Does This Spell Trouble For Craft Brewers?

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Brewer Molson Coors (NYSE: TAP) recently announced it will buy a small Irish craft brewery, Franciscan Well. At first blush, the move seems rather inconsequential, considering that Franciscan Well brews only about 1,700 barrels a year for beer drinkers on the Emerald Isle, while its new owner brews some 50 million barrels of suds annually. But it could prove important in the company’s strategy to further tap into the fast-growing craft brew market, which is still small at just 6% in the U.S.

Among Molson Coors’ plans for Franciscan Well is a sizable expansion in brewing capacity – from 1,700 barrels to more than 62,000 – as well as the exploration of the export market for Franciscan’s beers, an opportunity Molson Coors sees as “significant.”

The company’s move is the latest by the megabrewers in their ongoing efforts to gain a bigger share of the craft market. And who could blame them? Americans are drinking less beer overall – U.S. beer consumption was down every year from 2007 through 2011. And the country’s largest brands like AB InBev’s (NYSE: BUD) Budweiser and SABMiller’s (NASDAQOTH: SBMRY) Miller Lite have been in decline.

Yet craft beer sales bucked the trend. Indeed, craft sales grew by as much as 15% a year over that time. And the trend continued through at least the first half of 2012, when craft sales were up 14%, according to the Brewers Association.

AB InBev, the world’s biggest brewer, has made similar strategic moves, buying the small, Chicago-based brewery Goose Island in 2011, and starting its own line of megacraft beers under the Shock Top brand.

Molson Coors has partnered with SABMiller to produce beer under a few different crafty names, like Leinenkugel, Henry Weinhard and perhaps the best-know megacraft, Blue Moon.

As a drinker of craft brews, I’d long been a skeptic about whether the megabrewers could succeed in the craft market. Anecdotal evidence would lead you believe that drinkers who prefer craft beers shun the brewing behemoths and all their products. What’s more, strong consumer trends of “buying local” fly in the face of megacraft beers. And in most places, there are ample choices, both local breweries and regional brands, like Pennsylvania’s Yuengling.

Brewing big gains
But other facts tell a different story. Blue Moon’s shipments grew by 50% between 2009 and 2011, according to statistics from Beer Marketer’s Insights. Leinenkugel grew by 20%.

But maybe the single most shocking evidence of megacraft success came during AB InBev’s last earnings conference call, in October. There was a lot of discussion about the struggles of flagship beer Budweiser. But there was also a brief but very interesting nugget from CEO Carlos Alves de Brito about the company’s forays into the craft market: Shipments of its Shock Top beers grew 70% year-to-date, Brito noted.

“The brand has good momentum ... proving that strong craft brands are scalable,” Brito said.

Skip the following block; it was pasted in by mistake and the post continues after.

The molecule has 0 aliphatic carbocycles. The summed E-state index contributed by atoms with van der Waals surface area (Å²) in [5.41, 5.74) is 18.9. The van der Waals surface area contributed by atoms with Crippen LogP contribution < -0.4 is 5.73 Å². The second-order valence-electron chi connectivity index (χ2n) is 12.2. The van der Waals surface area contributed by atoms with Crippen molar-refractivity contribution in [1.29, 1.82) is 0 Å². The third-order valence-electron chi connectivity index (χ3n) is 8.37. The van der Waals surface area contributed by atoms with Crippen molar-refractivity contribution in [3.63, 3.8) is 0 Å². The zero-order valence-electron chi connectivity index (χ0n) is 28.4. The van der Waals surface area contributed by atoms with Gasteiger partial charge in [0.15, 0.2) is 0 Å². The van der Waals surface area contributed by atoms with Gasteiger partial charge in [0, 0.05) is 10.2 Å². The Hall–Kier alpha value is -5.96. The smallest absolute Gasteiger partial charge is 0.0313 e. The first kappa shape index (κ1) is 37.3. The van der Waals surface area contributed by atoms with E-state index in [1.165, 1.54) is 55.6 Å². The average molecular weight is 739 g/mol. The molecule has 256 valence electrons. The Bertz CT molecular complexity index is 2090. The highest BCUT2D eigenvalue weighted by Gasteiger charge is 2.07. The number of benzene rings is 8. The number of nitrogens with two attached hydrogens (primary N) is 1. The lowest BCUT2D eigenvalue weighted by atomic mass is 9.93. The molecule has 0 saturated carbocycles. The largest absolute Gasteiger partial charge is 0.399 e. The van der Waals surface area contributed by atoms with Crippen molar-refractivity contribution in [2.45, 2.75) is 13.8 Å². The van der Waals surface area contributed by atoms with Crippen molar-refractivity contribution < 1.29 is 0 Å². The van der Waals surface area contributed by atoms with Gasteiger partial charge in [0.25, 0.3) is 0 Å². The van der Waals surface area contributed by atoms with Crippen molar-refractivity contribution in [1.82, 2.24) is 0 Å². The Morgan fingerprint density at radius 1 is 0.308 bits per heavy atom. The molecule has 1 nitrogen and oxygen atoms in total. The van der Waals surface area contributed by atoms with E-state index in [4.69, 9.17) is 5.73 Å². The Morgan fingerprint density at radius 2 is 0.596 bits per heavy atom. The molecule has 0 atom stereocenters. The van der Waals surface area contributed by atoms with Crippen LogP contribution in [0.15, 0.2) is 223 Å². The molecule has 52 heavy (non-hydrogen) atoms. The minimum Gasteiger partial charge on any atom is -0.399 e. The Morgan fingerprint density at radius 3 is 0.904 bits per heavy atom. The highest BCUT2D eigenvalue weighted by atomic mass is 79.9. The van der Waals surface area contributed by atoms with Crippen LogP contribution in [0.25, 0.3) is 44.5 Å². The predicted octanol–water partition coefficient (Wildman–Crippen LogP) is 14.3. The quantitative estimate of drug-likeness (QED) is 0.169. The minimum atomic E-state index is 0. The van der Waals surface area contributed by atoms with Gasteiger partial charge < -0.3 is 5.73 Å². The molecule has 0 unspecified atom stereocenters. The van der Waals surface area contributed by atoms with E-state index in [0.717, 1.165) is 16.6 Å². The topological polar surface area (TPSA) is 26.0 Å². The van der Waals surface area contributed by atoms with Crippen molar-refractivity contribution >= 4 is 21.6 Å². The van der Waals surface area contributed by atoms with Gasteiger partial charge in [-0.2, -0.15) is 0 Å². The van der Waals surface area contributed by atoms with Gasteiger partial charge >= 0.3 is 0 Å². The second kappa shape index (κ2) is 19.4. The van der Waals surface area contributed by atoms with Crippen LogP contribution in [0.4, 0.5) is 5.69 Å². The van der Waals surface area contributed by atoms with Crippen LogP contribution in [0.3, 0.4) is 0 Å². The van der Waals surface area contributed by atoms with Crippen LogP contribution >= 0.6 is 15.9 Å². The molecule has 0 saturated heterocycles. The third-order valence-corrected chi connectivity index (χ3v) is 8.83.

That could spell trouble for companies that brew quality craft beers on a smaller scale and have their eyes on expansion. Boston Beer (NYSE: SAM) has been faring well in recent years, and it’s been rewarding investors with tidy gains. But its growth paled in comparison to Shock Top’s, with SAM’s shipments in Q3 2012 growing some 17% over Q3 2011. Craft Brew Alliance (NASDAQ: BREW), maker of Widmer Brothers, Redhook, Kona and Omission brands, saw shipment growth of just 4% when comparing its last quarter to the comparable quarter from 2011.

The fight for shelf space
The megabrewers may not be able to rival true craft brewers in terms of quality or innovation. But they can win on another field that is just as important, if not moreso: availability.

The real threat that these megacrafts pose to brewers like Boston Beer, Craft Brew, and more than 2,000 privately owned small brewers lies in the brewing behemoths’ distribution clout. All these beers fight for shelf space at stores and tap handles at bars and restaurants. The big brewers have far greater influence over distributors in deciding which beers win those spots. Remember that the bulk of the 94% of the beer market that is considered non-craft is owned by just three companies.  (AB InBev even owns a number of distributors.) It’s easy to see how they can wield such influence over distributors.

So as AB InBev, Molson Coors and SAB Miller continue to grow their lines of craft-style offerings, those beers crowd out beers made by the smaller craft brewers, leaving them at a disadvantage to grow their brands and enter new markets. That’s what makes brands like Shock Top, Goose Island, Blue Moon and, someday, Franciscan Well, a real threat to companies like Boston Beer and privately held brewers.

A trend to watch
While growth of these brands is important long-term to AB InBev, Molson Coors and SAB Miller, it will hardly move the needle on their revenue and earnings numbers in the near future. But for smaller brewers -- even the country’s biggest craft brewer, Boston Beer -- the expansion of megacrafts is a real threat to expected growth.

Investors would be wise to keep tabs on how well those megacraft brands continue to perform in the U.S. market.


jekoslosky owns Boston Beer. The Motley Fool recommends Boston Beer and Molson Coors Brewing Company. The Motley Fool owns shares of Boston Beer. Try any of our Foolish newsletter services free for 30 days. We Fools may not all hold the same opinions, but we all believe that considering a diverse range of insights makes us better investors. The Motley Fool has a disclosure policy. Is this post wrong? Click here. Think you can do better? Join us and write your own!

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